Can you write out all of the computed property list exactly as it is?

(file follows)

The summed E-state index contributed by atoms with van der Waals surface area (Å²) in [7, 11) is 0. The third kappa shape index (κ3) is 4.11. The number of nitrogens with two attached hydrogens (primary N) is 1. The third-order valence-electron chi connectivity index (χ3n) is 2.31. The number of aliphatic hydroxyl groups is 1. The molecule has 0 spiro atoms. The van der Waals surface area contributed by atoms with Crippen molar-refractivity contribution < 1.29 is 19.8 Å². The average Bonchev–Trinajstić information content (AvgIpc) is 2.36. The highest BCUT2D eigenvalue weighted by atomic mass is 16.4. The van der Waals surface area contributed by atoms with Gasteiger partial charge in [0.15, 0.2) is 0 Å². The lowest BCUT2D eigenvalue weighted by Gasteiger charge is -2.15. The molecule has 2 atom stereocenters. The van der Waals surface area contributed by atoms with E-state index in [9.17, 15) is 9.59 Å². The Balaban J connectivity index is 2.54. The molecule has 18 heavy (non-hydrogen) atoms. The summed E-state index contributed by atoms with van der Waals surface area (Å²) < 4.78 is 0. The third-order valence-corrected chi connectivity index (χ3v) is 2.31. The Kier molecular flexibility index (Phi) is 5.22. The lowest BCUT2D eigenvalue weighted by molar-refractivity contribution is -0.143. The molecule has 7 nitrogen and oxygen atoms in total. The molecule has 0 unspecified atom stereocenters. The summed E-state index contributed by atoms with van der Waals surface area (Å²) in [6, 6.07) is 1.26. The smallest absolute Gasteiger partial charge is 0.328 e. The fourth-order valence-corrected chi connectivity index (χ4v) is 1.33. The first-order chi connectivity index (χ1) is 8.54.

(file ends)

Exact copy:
The summed E-state index contributed by atoms with van der Waals surface area (Å²) in [7, 11) is 0. The third kappa shape index (κ3) is 4.11. The number of nitrogens with two attached hydrogens (primary N) is 1. The third-order valence-electron chi connectivity index (χ3n) is 2.31. The number of aliphatic hydroxyl groups is 1. The molecule has 0 spiro atoms. The van der Waals surface area contributed by atoms with Crippen molar-refractivity contribution < 1.29 is 19.8 Å². The average Bonchev–Trinajstić information content (AvgIpc) is 2.36. The highest BCUT2D eigenvalue weighted by atomic mass is 16.4. The van der Waals surface area contributed by atoms with Gasteiger partial charge in [0.15, 0.2) is 0 Å². The lowest BCUT2D eigenvalue weighted by Gasteiger charge is -2.15. The molecule has 2 atom stereocenters. The van der Waals surface area contributed by atoms with E-state index in [9.17, 15) is 9.59 Å². The Balaban J connectivity index is 2.54. The molecule has 18 heavy (non-hydrogen) atoms. The summed E-state index contributed by atoms with van der Waals surface area (Å²) < 4.78 is 0. The third-order valence-corrected chi connectivity index (χ3v) is 2.31. The Kier molecular flexibility index (Phi) is 5.22. The lowest BCUT2D eigenvalue weighted by molar-refractivity contribution is -0.143. The molecule has 7 nitrogen and oxygen atoms in total. The molecule has 0 unspecified atom stereocenters. The summed E-state index contributed by atoms with van der Waals surface area (Å²) in [6, 6.07) is 1.26. The smallest absolute Gasteiger partial charge is 0.328 e. The fourth-order valence-corrected chi connectivity index (χ4v) is 1.33. The first-order chi connectivity index (χ1) is 8.54.